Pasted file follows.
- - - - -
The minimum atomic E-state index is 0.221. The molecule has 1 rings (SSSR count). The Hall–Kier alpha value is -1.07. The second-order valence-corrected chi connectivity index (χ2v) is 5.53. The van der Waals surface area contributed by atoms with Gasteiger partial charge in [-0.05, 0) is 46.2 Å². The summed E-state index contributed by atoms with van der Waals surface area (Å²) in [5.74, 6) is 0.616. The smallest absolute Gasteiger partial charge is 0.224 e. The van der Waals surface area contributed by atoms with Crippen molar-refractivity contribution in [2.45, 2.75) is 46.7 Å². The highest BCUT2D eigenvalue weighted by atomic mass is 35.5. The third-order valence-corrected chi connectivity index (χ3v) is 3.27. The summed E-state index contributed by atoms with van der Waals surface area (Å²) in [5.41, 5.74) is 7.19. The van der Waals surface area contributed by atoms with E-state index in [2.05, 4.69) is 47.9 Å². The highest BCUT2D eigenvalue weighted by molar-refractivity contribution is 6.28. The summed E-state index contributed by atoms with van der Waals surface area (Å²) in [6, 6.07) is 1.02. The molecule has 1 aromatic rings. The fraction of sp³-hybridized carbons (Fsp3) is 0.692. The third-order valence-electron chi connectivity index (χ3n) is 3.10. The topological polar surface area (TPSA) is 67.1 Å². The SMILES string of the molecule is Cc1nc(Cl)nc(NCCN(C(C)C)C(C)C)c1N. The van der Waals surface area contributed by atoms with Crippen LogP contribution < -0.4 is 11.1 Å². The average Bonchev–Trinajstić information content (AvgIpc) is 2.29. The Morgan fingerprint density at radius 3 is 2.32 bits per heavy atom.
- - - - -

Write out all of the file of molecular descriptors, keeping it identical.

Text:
The minimum atomic E-state index is 0.221. The molecule has 1 rings (SSSR count). The Hall–Kier alpha value is -1.07. The second-order valence-corrected chi connectivity index (χ2v) is 5.53. The van der Waals surface area contributed by atoms with Gasteiger partial charge in [-0.05, 0) is 46.2 Å². The summed E-state index contributed by atoms with van der Waals surface area (Å²) in [5.74, 6) is 0.616. The smallest absolute Gasteiger partial charge is 0.224 e. The van der Waals surface area contributed by atoms with Crippen molar-refractivity contribution in [2.45, 2.75) is 46.7 Å². The highest BCUT2D eigenvalue weighted by atomic mass is 35.5. The third-order valence-corrected chi connectivity index (χ3v) is 3.27. The summed E-state index contributed by atoms with van der Waals surface area (Å²) in [5.41, 5.74) is 7.19. The van der Waals surface area contributed by atoms with E-state index in [2.05, 4.69) is 47.9 Å². The highest BCUT2D eigenvalue weighted by molar-refractivity contribution is 6.28. The summed E-state index contributed by atoms with van der Waals surface area (Å²) in [6, 6.07) is 1.02. The molecule has 1 aromatic rings. The fraction of sp³-hybridized carbons (Fsp3) is 0.692. The third-order valence-electron chi connectivity index (χ3n) is 3.10. The topological polar surface area (TPSA) is 67.1 Å². The SMILES string of the molecule is Cc1nc(Cl)nc(NCCN(C(C)C)C(C)C)c1N. The van der Waals surface area contributed by atoms with Crippen LogP contribution < -0.4 is 11.1 Å². The average Bonchev–Trinajstić information content (AvgIpc) is 2.29. The Morgan fingerprint density at radius 3 is 2.32 bits per heavy atom.